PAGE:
1.1.  Set-up and notations

We work with a dataset in which every individual, besides his features, has two labels denoting whether he received the treatment and the observed outcome. We denote:

  • $X$ the $\Omega$-valued random variable ($\Omega \subset \mathbb{R}^d$) representing the features of an individual.
  • $T$ the treatment label, $T=1$ meaning the treatment has been assigned and $T=0$ otherwise.
  • $Y$ the outcome label, $Y=1$ meaning the positive outcome has been observed and $Y=0$ otherwise.

We denote respectively $Y_i(1)$ and $Y_i(0)$ the outcomes that would be observed if the treatment was assigned or not to the individual $i$. $\{Y_i(0), Y_i(1)\}$ fully defines the effect of the treatment on the individual $i$ and we have $Y_i = T_i Y_i(1) + (1-T_i)Y_i(0)$.

We refer to the population group of treated individuals as the test population and the rest as the control population.

We denote $w(x)$ the propensity, the probability to assign the treatment to individuals of profile $x$: $w(x) = P(T=1|X=x)$.

We denote $\mu_1(x)$ and $\mu_0(x)$ the response surfaces, i.e. $\mathbb{E}[Y(1)|X=x]$ and $\mathbb{E}[Y(0)|X=x]$.

We denote $N$, $N_T$ and $N_C$ the size of the dataset, of the test population and of the control population ($N=N_T+N_C$).

In the following, unobservable quantities will be displayed in green.

1.2.  The ideal task: deriving the causal structure of a dataset


In this section, we want to highlight what we coin the causal structure of a dataset. Deriving the causal structure of a dataset leads, in our opinion, to the highest level of understanding of the causal effect of the treatment. Importantly, this objective is not the one that will be pursued in the rest of the article. However, it emphasizes an underlying structure of the problem that will be yet useful in interpreting the results and in the design of our benchmark.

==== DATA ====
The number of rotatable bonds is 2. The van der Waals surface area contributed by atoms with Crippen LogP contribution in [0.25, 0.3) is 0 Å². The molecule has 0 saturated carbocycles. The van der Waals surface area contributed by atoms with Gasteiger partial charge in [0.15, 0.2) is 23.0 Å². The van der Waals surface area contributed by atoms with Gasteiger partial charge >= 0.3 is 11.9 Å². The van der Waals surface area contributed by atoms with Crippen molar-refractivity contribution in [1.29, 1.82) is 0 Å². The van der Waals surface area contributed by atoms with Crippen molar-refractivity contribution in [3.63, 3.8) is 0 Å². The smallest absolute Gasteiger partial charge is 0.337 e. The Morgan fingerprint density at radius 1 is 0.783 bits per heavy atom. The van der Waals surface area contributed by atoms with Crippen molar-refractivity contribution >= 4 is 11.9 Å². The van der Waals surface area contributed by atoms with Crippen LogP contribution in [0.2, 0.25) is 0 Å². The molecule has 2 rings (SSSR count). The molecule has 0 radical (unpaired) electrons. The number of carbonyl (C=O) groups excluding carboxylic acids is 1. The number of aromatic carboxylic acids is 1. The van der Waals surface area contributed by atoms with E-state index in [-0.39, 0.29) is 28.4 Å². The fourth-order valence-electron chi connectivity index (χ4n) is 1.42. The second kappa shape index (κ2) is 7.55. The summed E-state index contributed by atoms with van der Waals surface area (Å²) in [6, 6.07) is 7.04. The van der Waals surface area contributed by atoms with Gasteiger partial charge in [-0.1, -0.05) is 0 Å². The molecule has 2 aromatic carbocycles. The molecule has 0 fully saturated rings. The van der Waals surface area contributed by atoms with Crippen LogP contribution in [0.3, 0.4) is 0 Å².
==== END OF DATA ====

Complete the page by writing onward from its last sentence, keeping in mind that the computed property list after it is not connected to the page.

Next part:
The causal structure is a specific concept to the case of binary treatment and outcome. Here, individuals fall into one of four mutually exclusive categories which fully describes their behaviour:

  • Individuals such that $\{Y_i(0), Y_i(1)\} = \{0,1\}$ are called responders (R). They benefit from the treatment, i.e. the positive outcome happens only when they have been treated.
  • Individuals such that $\{Y_i(0), Y_i(1)\} = \{1,1\}$ are called survivors (S). The treatment does not affect their behaviour and they always display a positive outcome.
  • Individuals such that $\{Y_i(0), Y_i(1)\} = \{0,0\}$ are called doomed (D). The treatment does not affect their behaviour and they always display a negative outcome.